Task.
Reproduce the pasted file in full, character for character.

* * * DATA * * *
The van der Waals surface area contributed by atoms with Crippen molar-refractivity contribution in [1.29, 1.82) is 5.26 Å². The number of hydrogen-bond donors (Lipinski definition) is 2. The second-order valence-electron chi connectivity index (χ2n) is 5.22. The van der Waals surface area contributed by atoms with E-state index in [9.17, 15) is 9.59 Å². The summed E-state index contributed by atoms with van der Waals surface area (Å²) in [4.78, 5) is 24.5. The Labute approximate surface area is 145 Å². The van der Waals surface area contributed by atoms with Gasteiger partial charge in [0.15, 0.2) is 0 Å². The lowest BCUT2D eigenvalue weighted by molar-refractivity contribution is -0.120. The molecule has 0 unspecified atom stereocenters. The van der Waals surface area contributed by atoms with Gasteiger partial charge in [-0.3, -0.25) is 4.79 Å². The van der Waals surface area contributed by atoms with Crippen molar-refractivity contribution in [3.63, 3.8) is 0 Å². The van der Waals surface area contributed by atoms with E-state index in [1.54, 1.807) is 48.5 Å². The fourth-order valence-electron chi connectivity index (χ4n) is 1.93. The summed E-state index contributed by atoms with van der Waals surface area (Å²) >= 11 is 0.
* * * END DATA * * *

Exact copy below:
The van der Waals surface area contributed by atoms with Crippen molar-refractivity contribution in [1.29, 1.82) is 5.26 Å². The number of hydrogen-bond donors (Lipinski definition) is 2. The second-order valence-electron chi connectivity index (χ2n) is 5.22. The van der Waals surface area contributed by atoms with E-state index in [9.17, 15) is 9.59 Å². The summed E-state index contributed by atoms with van der Waals surface area (Å²) in [4.78, 5) is 24.5. The Labute approximate surface area is 145 Å². The van der Waals surface area contributed by atoms with Gasteiger partial charge in [0.15, 0.2) is 0 Å². The lowest BCUT2D eigenvalue weighted by molar-refractivity contribution is -0.120. The molecule has 0 unspecified atom stereocenters. The van der Waals surface area contributed by atoms with Gasteiger partial charge in [-0.3, -0.25) is 4.79 Å². The van der Waals surface area contributed by atoms with Crippen molar-refractivity contribution in [3.63, 3.8) is 0 Å². The van der Waals surface area contributed by atoms with E-state index in [1.54, 1.807) is 48.5 Å². The fourth-order valence-electron chi connectivity index (χ4n) is 1.93. The summed E-state index contributed by atoms with van der Waals surface area (Å²) >= 11 is 0.